Data and statistics

Climate change affects major social and environmental determinants of health, such as availability and quality of drinking water, ecosystems, agriculture and food production, economic development and migration.

  • According to current projections, droughts will strongly increase in frequency and intensity the coming decades in large areas of south and southeastern Europe (all Mediterranean countries, Bulgaria, Hungary, Portugal,  Republic of Moldova, Romania, Ukraine, and the southern part of the Russian Federation).1
  • If no action is taken, food productivity is projected to decrease in the Mediterranean area, southeastern Europe and central Asia, threatening food security. Crop yields could decrease by up to 30% in central Asia by the middle of the 21st century. This may lead to a worsening of malnutrition, especially among the rural poor.1,2

Climate change also increases the frequency and intensity of extreme weather events.

  • Floods in the European Region affected 3.4 million people and killed more than 1000 in the period from 2000 to 2011. Climate change is projected to increase the occurrence and frequency of flood events in large areas of Europe.3 Without adaptation, the number of people potentially affected by flooding every year by 2085 could increase from 775 000 to 5.5 million.4
  • The intensity of rainstorms has increased throughout Europe during the past 50 years, and it is estimated that heavy rainfall will increase in frequency and intensity in the coming decades. Heavy precipitation increases erosion and the likelihood of flooding.5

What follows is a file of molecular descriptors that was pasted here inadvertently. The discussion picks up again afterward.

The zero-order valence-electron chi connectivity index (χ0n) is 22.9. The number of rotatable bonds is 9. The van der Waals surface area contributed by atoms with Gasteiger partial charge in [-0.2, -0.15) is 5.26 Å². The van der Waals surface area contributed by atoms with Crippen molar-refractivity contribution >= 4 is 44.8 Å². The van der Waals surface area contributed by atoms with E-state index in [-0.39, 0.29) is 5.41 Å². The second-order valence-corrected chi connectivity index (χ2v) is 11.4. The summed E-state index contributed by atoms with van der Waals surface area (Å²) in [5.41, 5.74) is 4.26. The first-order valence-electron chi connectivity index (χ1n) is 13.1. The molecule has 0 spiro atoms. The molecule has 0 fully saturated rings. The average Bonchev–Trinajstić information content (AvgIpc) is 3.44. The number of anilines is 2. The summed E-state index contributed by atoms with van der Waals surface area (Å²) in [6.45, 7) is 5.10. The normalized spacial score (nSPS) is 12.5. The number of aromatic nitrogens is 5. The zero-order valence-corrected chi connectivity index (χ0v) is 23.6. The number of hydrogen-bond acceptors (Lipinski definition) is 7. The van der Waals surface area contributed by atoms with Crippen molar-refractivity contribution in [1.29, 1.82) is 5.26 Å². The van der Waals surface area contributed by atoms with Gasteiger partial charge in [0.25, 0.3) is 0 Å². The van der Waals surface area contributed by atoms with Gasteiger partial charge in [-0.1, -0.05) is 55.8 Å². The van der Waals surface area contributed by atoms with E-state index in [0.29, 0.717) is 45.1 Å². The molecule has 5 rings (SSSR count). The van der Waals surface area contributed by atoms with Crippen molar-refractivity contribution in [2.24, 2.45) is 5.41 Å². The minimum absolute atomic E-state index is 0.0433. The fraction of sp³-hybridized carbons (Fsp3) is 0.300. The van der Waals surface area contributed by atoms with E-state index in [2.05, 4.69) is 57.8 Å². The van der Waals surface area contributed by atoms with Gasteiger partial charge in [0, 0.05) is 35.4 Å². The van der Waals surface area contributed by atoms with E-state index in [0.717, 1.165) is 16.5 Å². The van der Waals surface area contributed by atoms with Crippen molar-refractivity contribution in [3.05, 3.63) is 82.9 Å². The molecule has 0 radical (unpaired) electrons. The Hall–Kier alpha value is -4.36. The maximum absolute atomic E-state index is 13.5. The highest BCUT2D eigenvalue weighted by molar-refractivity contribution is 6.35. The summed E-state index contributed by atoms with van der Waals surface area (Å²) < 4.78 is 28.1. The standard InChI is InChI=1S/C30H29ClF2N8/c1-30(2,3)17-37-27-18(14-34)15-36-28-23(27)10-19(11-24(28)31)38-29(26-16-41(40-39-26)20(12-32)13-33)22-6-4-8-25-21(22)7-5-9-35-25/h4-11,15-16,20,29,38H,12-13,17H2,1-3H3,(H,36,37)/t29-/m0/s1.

• In 2003, the WHO European Region suffered its strongest heat-wave ever. Over 70 000 excess deaths were reported from 12 European countries. The elderly are most at risk of death from heat-stroke and cardiovascular, renal, respiratory and metabolic disorders caused by high temperatures. Without adaptation, heat-related mortality is projected to increase across Europe, particularly in the South.6

Climate change affects air pollution and the pollen season.

  • Air pollution causes and is worsened by climate change. In addition to carbon dioxide (CO2), the combustion of fossil fuels produces a wide range of short-lived air pollutants with global warming and cooling effects. Some of these pollutants account for most of the direct damage to human health from global energy use. Over 80% of Europeans are exposed to particulate matter (PM) concentrations exceeding the WHO Air Quality Guidelines, reducing the life expectancy of each citizen by an average of nearly 9 months.7
  • Global warming has extended the pollen season in Europe by an average of 10–11 days over the last 30 years. The amount of airborne pollen is also increasing in Europe, in urban more than in semi-rural or rural areas. Scientists believe that increases in airborne pollen account for part of the strong increase in the burden of respiratory allergic diseases worldwide.8

Some vector-borne diseases are climate sensitive.

  • Lyme Borreliosis is the most common vector-borne disease in Europe, with more than 90 000 cases reported annually. It is transmitted by ticks from the genus Ixodes, which can also transmit tick-borne encephalitis. Global warming has increased the risk of tick-borne diseases in Europe by allowing ticks to survive at higher altitudes and at more northern latitudes.9, 10
  • Since its establishment in Europe in the 1990s, the mosquito vector Aedes Albopictus (which can transmit viral diseases such as dengue) has significantly expanded its geographical range; and due to climate change large areas in the Region are projected to become climatically suitable for this vector  in the near future.11